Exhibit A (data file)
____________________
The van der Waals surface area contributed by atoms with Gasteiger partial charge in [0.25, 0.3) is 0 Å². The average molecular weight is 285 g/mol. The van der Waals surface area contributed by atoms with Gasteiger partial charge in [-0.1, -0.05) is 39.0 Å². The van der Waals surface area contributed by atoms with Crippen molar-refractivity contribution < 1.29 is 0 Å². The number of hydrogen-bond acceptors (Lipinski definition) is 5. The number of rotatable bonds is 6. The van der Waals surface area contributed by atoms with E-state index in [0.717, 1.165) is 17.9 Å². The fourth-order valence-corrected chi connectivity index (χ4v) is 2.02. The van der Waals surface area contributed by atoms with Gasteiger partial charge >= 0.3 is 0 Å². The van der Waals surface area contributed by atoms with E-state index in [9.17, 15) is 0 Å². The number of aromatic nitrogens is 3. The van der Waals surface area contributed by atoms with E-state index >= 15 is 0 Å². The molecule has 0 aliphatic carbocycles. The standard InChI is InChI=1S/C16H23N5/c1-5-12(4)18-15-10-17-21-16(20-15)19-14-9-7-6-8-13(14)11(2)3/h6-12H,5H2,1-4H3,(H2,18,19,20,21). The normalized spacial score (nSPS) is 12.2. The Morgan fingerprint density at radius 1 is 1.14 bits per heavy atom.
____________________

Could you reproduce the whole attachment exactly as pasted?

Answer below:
The van der Waals surface area contributed by atoms with Gasteiger partial charge in [0.25, 0.3) is 0 Å². The average molecular weight is 285 g/mol. The van der Waals surface area contributed by atoms with Gasteiger partial charge in [-0.1, -0.05) is 39.0 Å². The van der Waals surface area contributed by atoms with Crippen molar-refractivity contribution < 1.29 is 0 Å². The number of hydrogen-bond acceptors (Lipinski definition) is 5. The number of rotatable bonds is 6. The van der Waals surface area contributed by atoms with E-state index in [0.717, 1.165) is 17.9 Å². The fourth-order valence-corrected chi connectivity index (χ4v) is 2.02. The van der Waals surface area contributed by atoms with Gasteiger partial charge >= 0.3 is 0 Å². The van der Waals surface area contributed by atoms with E-state index in [9.17, 15) is 0 Å². The number of aromatic nitrogens is 3. The van der Waals surface area contributed by atoms with E-state index >= 15 is 0 Å². The molecule has 0 aliphatic carbocycles. The standard InChI is InChI=1S/C16H23N5/c1-5-12(4)18-15-10-17-21-16(20-15)19-14-9-7-6-8-13(14)11(2)3/h6-12H,5H2,1-4H3,(H2,18,19,20,21). The normalized spacial score (nSPS) is 12.2. The Morgan fingerprint density at radius 1 is 1.14 bits per heavy atom.